Academic journal article Social Work Research

Development and Testing of a New Version of the Hypermasculinity Index

Academic journal article Social Work Research

Development and Testing of a New Version of the Hypermasculinity Index

Article excerpt

The high prevalence and serious consequences associated with rape makes its prevention an important social work goal. Rape prevention necessitates understanding the attitudes and personality characteristics of actual and potential rapists. Within the research on attitudinal correlates of rape, hypermasculinity consistently emerges as one of the strongest predictors. The most commonly used measure of hypermasculinity, the Hypermasculinity Index (HMI), uses a forced-choice format that impairs its psychometric properties. This article presents the results of testing a revised version of the HMI using a phrase-completion response format. A convenience sample of undergraduate men (N = 284) from a rural New England university was used. Findings indicate that the new version yields more normally distributed data with a higher internal reliability coefficient. Even more important, the revised version greatly reduced social desirability bias and improved the ability to detect the underlying structure of hypermasculinity.

KEY WORDS: hypermasculinity; macho; phrase completion; psychometric properties; rape

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Sexual assault of adult women by men is a widespread social problem. Lifetime prevalence of sexual assault in the United States is conservatively estimated between 12.65% (Kilpatrick, Acierno, Resnick, Saunders, & Best, 1997; Resnick, Kilpatrick, Dansky, Saunders, & Best, 1993) and 14.8% of women (Tjaden & Thoennes, 2000). Somewhat older and less conservative estimates of lifetime prevalence rates range from approximately one in four (Koss, Gidycz, & Wisniewski, 1987) to one in two (Randall & Haskell, 1995) adult women in the United States.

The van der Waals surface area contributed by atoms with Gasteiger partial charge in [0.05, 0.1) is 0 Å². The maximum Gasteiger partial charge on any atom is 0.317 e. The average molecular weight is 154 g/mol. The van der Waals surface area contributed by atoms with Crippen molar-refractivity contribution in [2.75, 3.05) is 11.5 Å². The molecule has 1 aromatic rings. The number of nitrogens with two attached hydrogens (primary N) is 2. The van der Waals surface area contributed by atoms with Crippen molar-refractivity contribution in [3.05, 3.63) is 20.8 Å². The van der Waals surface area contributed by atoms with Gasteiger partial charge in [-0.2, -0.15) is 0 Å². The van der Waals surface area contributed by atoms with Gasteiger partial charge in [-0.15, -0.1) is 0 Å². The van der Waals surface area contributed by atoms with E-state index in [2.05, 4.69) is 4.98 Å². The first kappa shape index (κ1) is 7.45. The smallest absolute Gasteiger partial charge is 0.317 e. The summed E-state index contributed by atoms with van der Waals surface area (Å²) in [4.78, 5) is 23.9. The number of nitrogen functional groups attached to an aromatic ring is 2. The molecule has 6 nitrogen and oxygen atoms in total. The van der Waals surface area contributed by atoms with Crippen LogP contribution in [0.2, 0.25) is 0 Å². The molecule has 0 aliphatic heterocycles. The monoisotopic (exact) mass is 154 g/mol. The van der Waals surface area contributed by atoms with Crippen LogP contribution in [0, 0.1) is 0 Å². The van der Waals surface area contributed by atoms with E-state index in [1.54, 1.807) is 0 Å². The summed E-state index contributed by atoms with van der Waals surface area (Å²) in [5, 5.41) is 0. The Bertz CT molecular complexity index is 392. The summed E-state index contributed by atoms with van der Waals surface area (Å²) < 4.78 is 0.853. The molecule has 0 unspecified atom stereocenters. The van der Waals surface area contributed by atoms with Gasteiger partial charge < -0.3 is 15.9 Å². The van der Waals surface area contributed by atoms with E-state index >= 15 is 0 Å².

Recent estimates of the annual incidence of rape within the United States range from 95,136 (64.8 per 100,000 women; Federal Bureau of Investigation [FBI], 2002) to 126,500 (103 per 100,000 women; Catalano, 2004). On college campuses there is an average of 35 attempted or completed incidents of sexual assault per 1,000 college women each academic year (Fisher, Cullen, & Turner, 2000). Although the exact number of sexual assaults is unknown as a result of underreporting (Banyard et al., 2005), even these conservative estimates of the prevalence and incidence of sexual assault indicate that it is a widespread social problem. There is evidence that both men and women are capable of being sexually aggressive; however, this article examines only sexual assault of women by men because this focus "reflects the reality that men are responsible for the vast majority of sexual assaults" (Krahe, Waizenhofer, & Moller, 2003, p. 219).

In addition to being widespread, sexual assault also produces serious short- and long-term consequences for the victim (Burgess & Holmstrom, 1974). These consequences include increased anxiety symptoms (Burgess & Holmstrom; Calhoun & Atkinson, 1991), including posttraumatric stress disorder (PTSD) (Calhoun & Resnick, 1993), clinically significant depression (Calhoun & Atkinson; Saunders, Villeponteaus, Lipovsky, Kilpatrick, & Veronen, 1992), sexual issues, and health problems (Calhoun & Atkinson). In addition to these largely individual problems, sexual assault by men can often result in the dissolution of long-term relationships and marriages (Davis, Taylor, & Bench, 1995; Monnier, Resnick, Kilpatrick, & Seals, 2002; Rodkin, Hunt, & Cowan, 1982) as well as lost work and educational productivity, all of which contribute to lowered economic status for rape victims and their children (Calhoun & Atkinson; Monnier et al.).

PREDICTING MALE OFFENDERS

Given the scope and seriousness of sexual assault by men, the need for sexual assault prevention is obvious and fits well within the purposes of social work (Council on Social Work Education, 2001). However, to prevent rape it is important to improve the ability to predict which men, as a group, are most likely to assault women. …

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